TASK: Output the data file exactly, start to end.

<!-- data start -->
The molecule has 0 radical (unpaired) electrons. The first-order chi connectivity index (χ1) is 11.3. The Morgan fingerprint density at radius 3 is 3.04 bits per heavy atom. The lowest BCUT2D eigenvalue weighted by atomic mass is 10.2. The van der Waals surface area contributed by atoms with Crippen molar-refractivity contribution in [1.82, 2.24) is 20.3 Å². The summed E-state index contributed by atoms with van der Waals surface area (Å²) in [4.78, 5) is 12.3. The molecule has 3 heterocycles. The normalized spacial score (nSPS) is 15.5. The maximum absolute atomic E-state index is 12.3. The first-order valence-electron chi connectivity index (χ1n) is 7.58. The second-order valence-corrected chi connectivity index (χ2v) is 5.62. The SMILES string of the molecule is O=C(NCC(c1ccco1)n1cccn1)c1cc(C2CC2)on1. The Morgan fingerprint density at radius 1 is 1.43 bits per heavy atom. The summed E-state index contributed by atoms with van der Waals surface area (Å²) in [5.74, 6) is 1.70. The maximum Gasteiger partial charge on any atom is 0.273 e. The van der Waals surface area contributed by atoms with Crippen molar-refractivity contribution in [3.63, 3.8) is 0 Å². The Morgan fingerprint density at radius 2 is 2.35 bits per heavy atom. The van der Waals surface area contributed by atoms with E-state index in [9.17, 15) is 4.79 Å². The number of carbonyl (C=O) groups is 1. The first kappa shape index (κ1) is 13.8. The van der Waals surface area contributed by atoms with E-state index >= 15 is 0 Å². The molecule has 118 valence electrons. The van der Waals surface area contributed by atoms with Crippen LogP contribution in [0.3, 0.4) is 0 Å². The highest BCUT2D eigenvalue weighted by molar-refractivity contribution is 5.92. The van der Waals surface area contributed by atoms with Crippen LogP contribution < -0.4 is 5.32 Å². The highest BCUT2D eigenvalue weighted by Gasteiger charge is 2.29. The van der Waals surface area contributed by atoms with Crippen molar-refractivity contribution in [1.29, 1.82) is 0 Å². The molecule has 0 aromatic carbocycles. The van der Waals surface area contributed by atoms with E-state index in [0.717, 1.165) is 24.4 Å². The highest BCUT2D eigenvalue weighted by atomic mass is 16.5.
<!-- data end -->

The molecule has 0 radical (unpaired) electrons. The first-order chi connectivity index (χ1) is 11.3. The Morgan fingerprint density at radius 3 is 3.04 bits per heavy atom. The lowest BCUT2D eigenvalue weighted by atomic mass is 10.2. The van der Waals surface area contributed by atoms with Crippen molar-refractivity contribution in [1.82, 2.24) is 20.3 Å². The summed E-state index contributed by atoms with van der Waals surface area (Å²) in [4.78, 5) is 12.3. The molecule has 3 heterocycles. The normalized spacial score (nSPS) is 15.5. The maximum absolute atomic E-state index is 12.3. The first-order valence-electron chi connectivity index (χ1n) is 7.58. The second-order valence-corrected chi connectivity index (χ2v) is 5.62. The SMILES string of the molecule is O=C(NCC(c1ccco1)n1cccn1)c1cc(C2CC2)on1. The Morgan fingerprint density at radius 1 is 1.43 bits per heavy atom. The summed E-state index contributed by atoms with van der Waals surface area (Å²) in [5.74, 6) is 1.70. The maximum Gasteiger partial charge on any atom is 0.273 e. The van der Waals surface area contributed by atoms with Crippen molar-refractivity contribution in [3.63, 3.8) is 0 Å². The Morgan fingerprint density at radius 2 is 2.35 bits per heavy atom. The van der Waals surface area contributed by atoms with E-state index in [9.17, 15) is 4.79 Å². The number of carbonyl (C=O) groups is 1. The first kappa shape index (κ1) is 13.8. The van der Waals surface area contributed by atoms with E-state index >= 15 is 0 Å². The molecule has 118 valence electrons. The van der Waals surface area contributed by atoms with Crippen LogP contribution in [0.3, 0.4) is 0 Å². The highest BCUT2D eigenvalue weighted by molar-refractivity contribution is 5.92. The van der Waals surface area contributed by atoms with Crippen LogP contribution < -0.4 is 5.32 Å². The highest BCUT2D eigenvalue weighted by Gasteiger charge is 2.29. The van der Waals surface area contributed by atoms with Crippen molar-refractivity contribution in [1.29, 1.82) is 0 Å². The molecule has 0 aromatic carbocycles. The van der Waals surface area contributed by atoms with E-state index in [0.717, 1.165) is 24.4 Å². The highest BCUT2D eigenvalue weighted by atomic mass is 16.5.